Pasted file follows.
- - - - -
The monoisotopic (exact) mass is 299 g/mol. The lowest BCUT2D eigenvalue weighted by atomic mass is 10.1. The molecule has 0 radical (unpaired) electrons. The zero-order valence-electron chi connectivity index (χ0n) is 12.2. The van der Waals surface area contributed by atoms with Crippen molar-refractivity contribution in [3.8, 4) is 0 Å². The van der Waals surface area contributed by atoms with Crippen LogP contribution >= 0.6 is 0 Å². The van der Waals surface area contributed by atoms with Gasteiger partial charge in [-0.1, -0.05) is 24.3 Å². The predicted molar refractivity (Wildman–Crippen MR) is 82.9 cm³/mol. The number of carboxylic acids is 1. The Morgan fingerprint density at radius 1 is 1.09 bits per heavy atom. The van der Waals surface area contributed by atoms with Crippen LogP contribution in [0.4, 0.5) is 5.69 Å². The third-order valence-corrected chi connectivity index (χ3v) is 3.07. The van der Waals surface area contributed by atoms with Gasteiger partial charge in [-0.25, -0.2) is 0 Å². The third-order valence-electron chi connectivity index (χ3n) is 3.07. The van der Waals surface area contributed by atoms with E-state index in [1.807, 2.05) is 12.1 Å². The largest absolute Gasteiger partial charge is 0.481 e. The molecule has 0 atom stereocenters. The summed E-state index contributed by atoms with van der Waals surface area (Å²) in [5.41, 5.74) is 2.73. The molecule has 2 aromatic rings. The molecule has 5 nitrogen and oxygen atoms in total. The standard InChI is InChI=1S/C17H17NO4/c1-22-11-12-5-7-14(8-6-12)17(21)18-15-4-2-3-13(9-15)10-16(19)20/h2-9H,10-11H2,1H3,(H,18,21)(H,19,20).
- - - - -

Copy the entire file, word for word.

The monoisotopic (exact) mass is 299 g/mol. The lowest BCUT2D eigenvalue weighted by atomic mass is 10.1. The molecule has 0 radical (unpaired) electrons. The zero-order valence-electron chi connectivity index (χ0n) is 12.2. The van der Waals surface area contributed by atoms with Crippen molar-refractivity contribution in [3.8, 4) is 0 Å². The van der Waals surface area contributed by atoms with Crippen LogP contribution >= 0.6 is 0 Å². The van der Waals surface area contributed by atoms with Gasteiger partial charge in [-0.1, -0.05) is 24.3 Å². The predicted molar refractivity (Wildman–Crippen MR) is 82.9 cm³/mol. The number of carboxylic acids is 1. The Morgan fingerprint density at radius 1 is 1.09 bits per heavy atom. The van der Waals surface area contributed by atoms with Crippen LogP contribution in [0.4, 0.5) is 5.69 Å². The third-order valence-corrected chi connectivity index (χ3v) is 3.07. The van der Waals surface area contributed by atoms with Gasteiger partial charge in [-0.25, -0.2) is 0 Å². The third-order valence-electron chi connectivity index (χ3n) is 3.07. The van der Waals surface area contributed by atoms with E-state index in [1.807, 2.05) is 12.1 Å². The largest absolute Gasteiger partial charge is 0.481 e. The molecule has 0 atom stereocenters. The summed E-state index contributed by atoms with van der Waals surface area (Å²) in [5.41, 5.74) is 2.73. The molecule has 2 aromatic rings. The molecule has 5 nitrogen and oxygen atoms in total. The standard InChI is InChI=1S/C17H17NO4/c1-22-11-12-5-7-14(8-6-12)17(21)18-15-4-2-3-13(9-15)10-16(19)20/h2-9H,10-11H2,1H3,(H,18,21)(H,19,20).